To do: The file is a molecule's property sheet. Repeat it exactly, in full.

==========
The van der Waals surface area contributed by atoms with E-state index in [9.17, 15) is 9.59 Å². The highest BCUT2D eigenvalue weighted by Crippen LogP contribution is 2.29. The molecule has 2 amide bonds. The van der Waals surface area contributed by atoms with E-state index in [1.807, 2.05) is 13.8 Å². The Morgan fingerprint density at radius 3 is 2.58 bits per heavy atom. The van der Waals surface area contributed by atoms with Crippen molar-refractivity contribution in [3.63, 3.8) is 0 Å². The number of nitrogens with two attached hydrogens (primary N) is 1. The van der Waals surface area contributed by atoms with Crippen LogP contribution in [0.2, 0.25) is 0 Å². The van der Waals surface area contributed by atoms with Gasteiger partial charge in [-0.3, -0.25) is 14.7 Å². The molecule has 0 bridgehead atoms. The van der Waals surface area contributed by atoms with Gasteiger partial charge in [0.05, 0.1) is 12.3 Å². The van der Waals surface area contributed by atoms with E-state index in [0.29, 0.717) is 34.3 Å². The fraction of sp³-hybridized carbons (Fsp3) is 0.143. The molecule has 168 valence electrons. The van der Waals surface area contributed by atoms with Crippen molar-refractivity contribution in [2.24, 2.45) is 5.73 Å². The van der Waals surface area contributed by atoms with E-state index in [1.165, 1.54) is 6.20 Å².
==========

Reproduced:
The van der Waals surface area contributed by atoms with E-state index in [9.17, 15) is 9.59 Å². The highest BCUT2D eigenvalue weighted by Crippen LogP contribution is 2.29. The molecule has 2 amide bonds. The van der Waals surface area contributed by atoms with E-state index in [1.807, 2.05) is 13.8 Å². The Morgan fingerprint density at radius 3 is 2.58 bits per heavy atom. The van der Waals surface area contributed by atoms with Crippen molar-refractivity contribution in [3.63, 3.8) is 0 Å². The number of nitrogens with two attached hydrogens (primary N) is 1. The van der Waals surface area contributed by atoms with Crippen LogP contribution in [0.2, 0.25) is 0 Å². The van der Waals surface area contributed by atoms with Gasteiger partial charge in [-0.3, -0.25) is 14.7 Å². The molecule has 0 bridgehead atoms. The van der Waals surface area contributed by atoms with Gasteiger partial charge in [0.05, 0.1) is 12.3 Å². The van der Waals surface area contributed by atoms with E-state index in [0.29, 0.717) is 34.3 Å². The fraction of sp³-hybridized carbons (Fsp3) is 0.143. The molecule has 168 valence electrons. The van der Waals surface area contributed by atoms with Crippen molar-refractivity contribution in [2.24, 2.45) is 5.73 Å². The van der Waals surface area contributed by atoms with E-state index in [1.165, 1.54) is 6.20 Å².